Home Documentation Overview Binning Strategies

## Binning Strategies

Below are explanations of the different strategies for Binning (stratifying) Land variables (global variables) when conducting a Representativeness Analysis. For instructions on how to conduct a Representativeness Analysis, click here.

For Continuous Variables:

1. Equal Frequency:  The land variable is divided into bins, each with an equal number (frequency) of GLOBE Land Units (GLU), corresponding to equal areas of Earth’s land.  The minimum and maximum limits of the bins in this strategy will be the minimum and maximum values of the land variable after filtering, so it is possible for collection data to be “out of range”.  This strategy is similar to Stratified Sampling by Proportionate Allocation.
2. Equal Frequency (full range):  Same as Equal Frequency, above, except that minimum and maximum of the land variable are set to the global minimum and maximum of the land variable.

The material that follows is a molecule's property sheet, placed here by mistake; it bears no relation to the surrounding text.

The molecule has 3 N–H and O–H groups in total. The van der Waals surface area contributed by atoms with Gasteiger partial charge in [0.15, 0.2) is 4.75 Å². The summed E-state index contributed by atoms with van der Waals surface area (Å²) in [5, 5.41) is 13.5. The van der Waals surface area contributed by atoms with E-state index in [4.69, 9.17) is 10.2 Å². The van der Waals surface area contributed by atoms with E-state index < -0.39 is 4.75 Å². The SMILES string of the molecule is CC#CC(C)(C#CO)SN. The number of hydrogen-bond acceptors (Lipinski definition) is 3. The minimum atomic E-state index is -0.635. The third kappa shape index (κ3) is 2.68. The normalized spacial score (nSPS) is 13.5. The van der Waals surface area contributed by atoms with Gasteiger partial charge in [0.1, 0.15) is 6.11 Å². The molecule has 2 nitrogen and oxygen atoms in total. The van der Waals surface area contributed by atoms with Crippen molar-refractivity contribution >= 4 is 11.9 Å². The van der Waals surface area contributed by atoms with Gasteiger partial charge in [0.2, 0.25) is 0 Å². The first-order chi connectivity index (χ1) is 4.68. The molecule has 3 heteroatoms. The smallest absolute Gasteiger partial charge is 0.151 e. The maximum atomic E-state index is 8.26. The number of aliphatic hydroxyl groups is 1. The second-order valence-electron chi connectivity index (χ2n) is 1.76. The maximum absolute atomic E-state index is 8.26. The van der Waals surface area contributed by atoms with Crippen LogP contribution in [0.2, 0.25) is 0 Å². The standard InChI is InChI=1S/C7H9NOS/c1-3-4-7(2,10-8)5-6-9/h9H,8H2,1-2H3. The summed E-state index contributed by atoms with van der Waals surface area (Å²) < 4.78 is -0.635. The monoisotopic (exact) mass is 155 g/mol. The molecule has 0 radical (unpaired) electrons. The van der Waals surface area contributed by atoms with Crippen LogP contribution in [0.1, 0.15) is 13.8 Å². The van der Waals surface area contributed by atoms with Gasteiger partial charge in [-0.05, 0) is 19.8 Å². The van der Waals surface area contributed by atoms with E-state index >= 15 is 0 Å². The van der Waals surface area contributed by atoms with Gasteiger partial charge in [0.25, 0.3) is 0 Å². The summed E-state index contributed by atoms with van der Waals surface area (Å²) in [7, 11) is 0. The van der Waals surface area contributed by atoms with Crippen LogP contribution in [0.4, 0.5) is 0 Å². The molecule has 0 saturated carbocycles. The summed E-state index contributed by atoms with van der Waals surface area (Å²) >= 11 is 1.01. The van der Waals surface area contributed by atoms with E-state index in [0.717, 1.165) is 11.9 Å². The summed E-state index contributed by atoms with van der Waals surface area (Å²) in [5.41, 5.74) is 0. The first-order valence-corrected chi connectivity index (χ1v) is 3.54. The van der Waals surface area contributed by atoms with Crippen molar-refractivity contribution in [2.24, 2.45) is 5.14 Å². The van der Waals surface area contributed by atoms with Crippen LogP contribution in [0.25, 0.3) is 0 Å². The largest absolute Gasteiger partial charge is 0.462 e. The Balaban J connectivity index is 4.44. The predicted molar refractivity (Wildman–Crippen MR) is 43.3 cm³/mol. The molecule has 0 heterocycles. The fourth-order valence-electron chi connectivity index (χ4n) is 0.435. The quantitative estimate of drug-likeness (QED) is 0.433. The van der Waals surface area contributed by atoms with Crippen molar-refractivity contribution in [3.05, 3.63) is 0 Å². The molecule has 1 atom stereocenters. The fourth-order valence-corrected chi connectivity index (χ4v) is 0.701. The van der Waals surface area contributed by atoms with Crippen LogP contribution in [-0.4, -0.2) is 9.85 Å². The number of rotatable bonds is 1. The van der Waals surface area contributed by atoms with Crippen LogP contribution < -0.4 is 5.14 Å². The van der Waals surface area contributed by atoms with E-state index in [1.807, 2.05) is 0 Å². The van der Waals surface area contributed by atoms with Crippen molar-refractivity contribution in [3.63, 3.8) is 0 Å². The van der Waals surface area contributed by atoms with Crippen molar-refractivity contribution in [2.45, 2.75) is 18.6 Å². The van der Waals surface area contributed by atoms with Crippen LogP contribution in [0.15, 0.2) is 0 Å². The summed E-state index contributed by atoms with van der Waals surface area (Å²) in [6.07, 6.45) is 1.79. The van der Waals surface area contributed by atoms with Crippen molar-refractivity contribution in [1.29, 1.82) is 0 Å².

3. Equal Interval: The land variable is divided into bins of equal width, dividing the range of the land variable into equal parts. The minimum and maximum limits of the bins in this strategy will be the minimum and maximum values of the land variable after filtering, so it is possible for collection data to be “out of range”.
4. Equal Interval (full range): Same as Equal Interval, above, except that minimum and maximum of the land variable are set to the global minimum and maximum of the land variable..
5. Diagonally-cut Histogram: A binning strategy that attempts to blend the desirable features of the equal frequency histogram with those of the equal interval histogram. It does so by “diagonally cutting” the empirical cumulative density function.
See: Denby, L., & Mallows, C. (2009). Variations on the Histogram. Journal of Computational and Graphical Statistics, 18(1), 21-31.
6. User Defined:  A binning strategy in which the user can define bin limits used to generate a histogram.
7. GLOBE Legend: Uses the bin definitions defined by the Globe Team to color the raw data map.

For Discrete Variables:

1. Categorical: When land variables are already in a categorical format, (ie Biomes), then these categories are used as the bins (nominal variable).

For either Continuous or Discrete variables:

1. GLOBE Default: Uses “categorical” for categorical (nominal) variables, or “equal frequency, 5 bins” for continuous.